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National Preparedness Month: Responding to Medical Emergencies

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National Preparedness Month, sponsored by the Federal Emergency Management Agency (FEMA), is held every September as an important reminder to all that natural and man-made disasters can happen anytime. Having a planned response is critical for your safety, no matter if you are at home, at work or anywhere. Our last blog focused on having a strategic evacuation plan in place for those emergencies when you need to exit the facility.

Even though a large majority of emergencies may indeed mean vacating the area, let’s talk about medical emergencies. Work-related accidents or medical emergencies require an immediate response. There are many types of medical emergencies, which could include but definitely not limited to heart attacks, choking, strokes, seizures, falls, burns, and cuts. It is important to prepare for all types of medical emergencies that can happen in a workplace and have a designated group of employees trained to assist – sometimes referred to as designated first aiders.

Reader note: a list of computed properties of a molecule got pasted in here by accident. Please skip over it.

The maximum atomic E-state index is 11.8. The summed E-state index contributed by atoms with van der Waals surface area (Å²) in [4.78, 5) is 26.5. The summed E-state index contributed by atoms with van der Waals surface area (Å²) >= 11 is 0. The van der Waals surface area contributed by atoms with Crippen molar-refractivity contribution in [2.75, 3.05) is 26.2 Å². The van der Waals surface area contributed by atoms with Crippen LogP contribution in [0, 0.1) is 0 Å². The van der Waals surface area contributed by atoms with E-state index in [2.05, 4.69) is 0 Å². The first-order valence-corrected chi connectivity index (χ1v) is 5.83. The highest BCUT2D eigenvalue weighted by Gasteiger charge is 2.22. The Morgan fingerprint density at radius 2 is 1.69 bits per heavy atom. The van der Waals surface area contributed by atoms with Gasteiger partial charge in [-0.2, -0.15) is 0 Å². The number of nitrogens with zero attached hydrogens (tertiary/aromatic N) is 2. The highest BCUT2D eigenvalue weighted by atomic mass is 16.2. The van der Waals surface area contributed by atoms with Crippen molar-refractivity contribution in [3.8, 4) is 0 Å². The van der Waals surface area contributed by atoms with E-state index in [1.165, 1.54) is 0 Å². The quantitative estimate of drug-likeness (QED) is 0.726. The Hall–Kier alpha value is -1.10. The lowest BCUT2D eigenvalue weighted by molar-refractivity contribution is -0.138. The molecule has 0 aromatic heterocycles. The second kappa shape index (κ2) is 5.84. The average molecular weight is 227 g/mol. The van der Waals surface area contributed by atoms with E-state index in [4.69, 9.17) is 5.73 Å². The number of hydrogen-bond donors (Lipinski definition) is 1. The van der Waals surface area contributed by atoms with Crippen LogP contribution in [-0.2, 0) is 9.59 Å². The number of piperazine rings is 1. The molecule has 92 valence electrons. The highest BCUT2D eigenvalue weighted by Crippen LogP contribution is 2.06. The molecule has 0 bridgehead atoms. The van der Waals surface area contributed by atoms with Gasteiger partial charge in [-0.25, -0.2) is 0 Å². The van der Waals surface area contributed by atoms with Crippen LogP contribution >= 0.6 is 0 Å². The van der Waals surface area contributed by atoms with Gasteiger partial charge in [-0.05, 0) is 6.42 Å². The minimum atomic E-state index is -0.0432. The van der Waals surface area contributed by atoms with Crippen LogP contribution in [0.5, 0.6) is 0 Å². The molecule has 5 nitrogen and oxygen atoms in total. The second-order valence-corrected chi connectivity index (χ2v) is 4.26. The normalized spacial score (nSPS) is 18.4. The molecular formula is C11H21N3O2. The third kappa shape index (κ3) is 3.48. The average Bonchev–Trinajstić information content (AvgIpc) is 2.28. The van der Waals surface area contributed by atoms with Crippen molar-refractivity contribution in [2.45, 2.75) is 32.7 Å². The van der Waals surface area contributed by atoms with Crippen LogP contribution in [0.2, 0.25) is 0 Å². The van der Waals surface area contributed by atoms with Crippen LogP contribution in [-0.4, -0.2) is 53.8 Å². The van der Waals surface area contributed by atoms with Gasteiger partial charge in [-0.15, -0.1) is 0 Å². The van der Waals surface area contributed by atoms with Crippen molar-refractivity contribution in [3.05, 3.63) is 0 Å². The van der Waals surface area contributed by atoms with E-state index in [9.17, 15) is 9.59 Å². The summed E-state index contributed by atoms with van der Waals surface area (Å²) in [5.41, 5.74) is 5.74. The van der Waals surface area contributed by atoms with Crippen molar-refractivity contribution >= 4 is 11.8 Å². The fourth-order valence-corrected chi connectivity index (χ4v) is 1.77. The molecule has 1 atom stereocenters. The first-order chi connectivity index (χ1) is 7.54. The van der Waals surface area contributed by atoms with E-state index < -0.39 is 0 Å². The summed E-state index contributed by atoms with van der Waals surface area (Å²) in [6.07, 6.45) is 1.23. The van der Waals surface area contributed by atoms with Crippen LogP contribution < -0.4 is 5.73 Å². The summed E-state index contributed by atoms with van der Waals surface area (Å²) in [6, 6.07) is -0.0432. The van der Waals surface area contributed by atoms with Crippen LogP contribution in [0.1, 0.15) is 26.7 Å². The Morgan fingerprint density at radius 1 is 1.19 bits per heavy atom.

Three C’s: Medical Emergency Initial Response
• Check over the injured individual to access what type of medical emergency
• Call 911, so that emergency life support and help will arrive as soon as possible
• Care: those designated as first aiders in the workplace should provide relevant medical emergency care

All employers should have some basic supplies and resources available for medical emergencies, including the following:
• Keep a fully stocked, accessible first aid kit
• Offer CPR certification and seizure training opportunities to your employees
• Equip the facility with and train employees in the use of an AED (automated external defibrillator)

Mr. Griffith has a received his bachelors degree in Environmental Health from Purdue University in West Lafayette, Indiana. He is a Certified Industrial Hygienist and president of Workplace Safety & Health Company. He has over 35 years of industrial hygiene, safety, loss control and consulting experience. Chemical monitoring, noise measurement, program development and management, risk assessment and computer management of health and safety data are areas of particular strength. Mr. Griffith is a member of the American Industrial Hygiene Association (AIHA) at the local and national level. He is also active in the American Society of Safety Engineers (ASSE).

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